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Guantánamo, Six Years Later

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Today marks six years since the detention camp at the Guantánamo Bay Naval Station was opened. The first 20 men arrived on January 11, 2002. Almost 800 men have been held there since then; around 500 have been sent home; only five have seen formal charges under the Military Commissions Act; and only one, Australian David Hicks, has been convicted -- after a guilty plea that resulted in a nine month sentence and, astonishingly, a 12-month gag order.

Of the 500-odd men released, none has received an apology. Instead, most receive an agreement they are asked to sign, stating that while they were an "enemy combatant," they agree not to go back to that way of life.

Presumably the people who drafted this form thought it was a good way to cover the administration's behind. Unfortunately for them, the military's own records betray the lie. Thanks to those records (and to the fact that lawyers have had access to the detainees) we now know that most of the detainees at Guantánamo have no link to terrorism. Only 1 in 20 were captured by U.S. forces; the rest were captured by third parties and frequently sold to us in exchange for bounties paid to warlords or hungry villagers during the chaos of the Afghan war. As with every indiscriminate system of detention, the result was a very poor yield of the guilty and a very large number of innocents being detained. Also predictable was the pressure on the interrogation process created by feeding so much chaff into the system. That pressure -- along with decisions made at the highest levels of government to discard centuries of practical experience and resort to coercive methods of interrogation -- led to widespread, systematic torture: sexual abuse, force feeding, withholding of medical treatment for serious injuries, and endless varieties of physical and psychological brutalization.

Sweeps like the ones that sent most of the detainees into Guantánamo tend to rely on profiling by race, ethnicity, and religion. Accompanied by abusive treatment and torture in detention, it's no surprise that those whole communities (at home and abroad) begin to hate us as a nation. By costing us the trust of those communities, law enforcement loses its most valuable resource for uncovering hidden terrorist conspiracies: their "eyes and ears on the street." The loss of legitimacy and public relations backlash in foreign countries also causes those nations to hesitate in cooperating with us in global multilateral efforts against terrorism. And all that puts to one side the fact that most of the people swept in will be innocent -- that law enforcement and interrogators will have wasted their efforts on nobodies. None of that makes us safer.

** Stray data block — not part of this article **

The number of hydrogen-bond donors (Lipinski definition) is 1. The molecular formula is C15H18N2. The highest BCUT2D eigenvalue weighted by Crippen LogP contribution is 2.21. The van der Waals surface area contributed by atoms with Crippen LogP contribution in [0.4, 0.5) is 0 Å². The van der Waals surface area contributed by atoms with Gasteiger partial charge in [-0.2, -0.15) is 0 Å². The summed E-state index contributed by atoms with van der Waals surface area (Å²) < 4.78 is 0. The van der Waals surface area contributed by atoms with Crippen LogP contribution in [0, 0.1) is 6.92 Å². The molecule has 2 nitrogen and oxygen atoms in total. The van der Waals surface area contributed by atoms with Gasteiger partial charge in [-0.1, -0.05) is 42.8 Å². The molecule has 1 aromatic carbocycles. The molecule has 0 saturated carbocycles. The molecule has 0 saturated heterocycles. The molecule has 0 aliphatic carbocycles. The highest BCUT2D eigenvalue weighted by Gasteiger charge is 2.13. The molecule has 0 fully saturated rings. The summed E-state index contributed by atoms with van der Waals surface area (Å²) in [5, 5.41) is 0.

The administration has defended itself by presenting its mass detentions as a well-planned policy of "preemptive arrest" -- of "not wait[ing] for threats to fully materialize" as the president put it -- but that practice violates every traditional notion of how best to disrupt terrorist conspiracies. The standard law enforcement playbook on investigating big criminal conspiracies says that you treat the first suspect you find as the tip of the iceberg, and, instead of arresting him (and holding an immediate news conference, as John Ashcroft was wont to), you direct more investigative resources at him -- tail him, wiretap his phone, infiltrate the criminal enterprise, all in the hope that he'll lead you to the rest of the conspirators. That also ensures you can bring solid criminal charges against the first conspirators caught, charges that give them an incentive to cooperate against their co-conspirators higher up the pyramid.

On the battlefield you arrest the enemy at first sight. But that "war" mentality doesn't work well at the painstaking process of investigating terrorist conspiracies -- it causes you to lose the sunken part of the iceberg. Arresting the first suspects too early means that you lose the ability to gather intelligence about the involvement of others in the plot. Keep them out there and do solid investigative work on them, and they become a resource for law enforcement.

The facts about who the detainees at Guantánamo are reinforce this notion that preventative detention doesn't work to make us safer. How, then, are we still left with hundreds of detainees at Guantánamo six years into this mess? Major General Jay Hood, then the commander of the detention camp, admitted to the Wall Street Journal that "[s]ometimes we just didn't get the right folks," but innocents remain at the base because "[n]obody wants to be the one to sign the release papers. ... there's no muscle in the system." While the courts are supposed to provide that muscle, the last major act of the Republican-controlled Congress in 2006 was to strip away the right of the courts to hear challenges to the legality of their detentions. The Supreme Court has yet to act to reverse Congress' ill-considered actions. And, as Major General Hood acknowledges, no one in the military or the White House has any incentive to admit error in Guantánamo.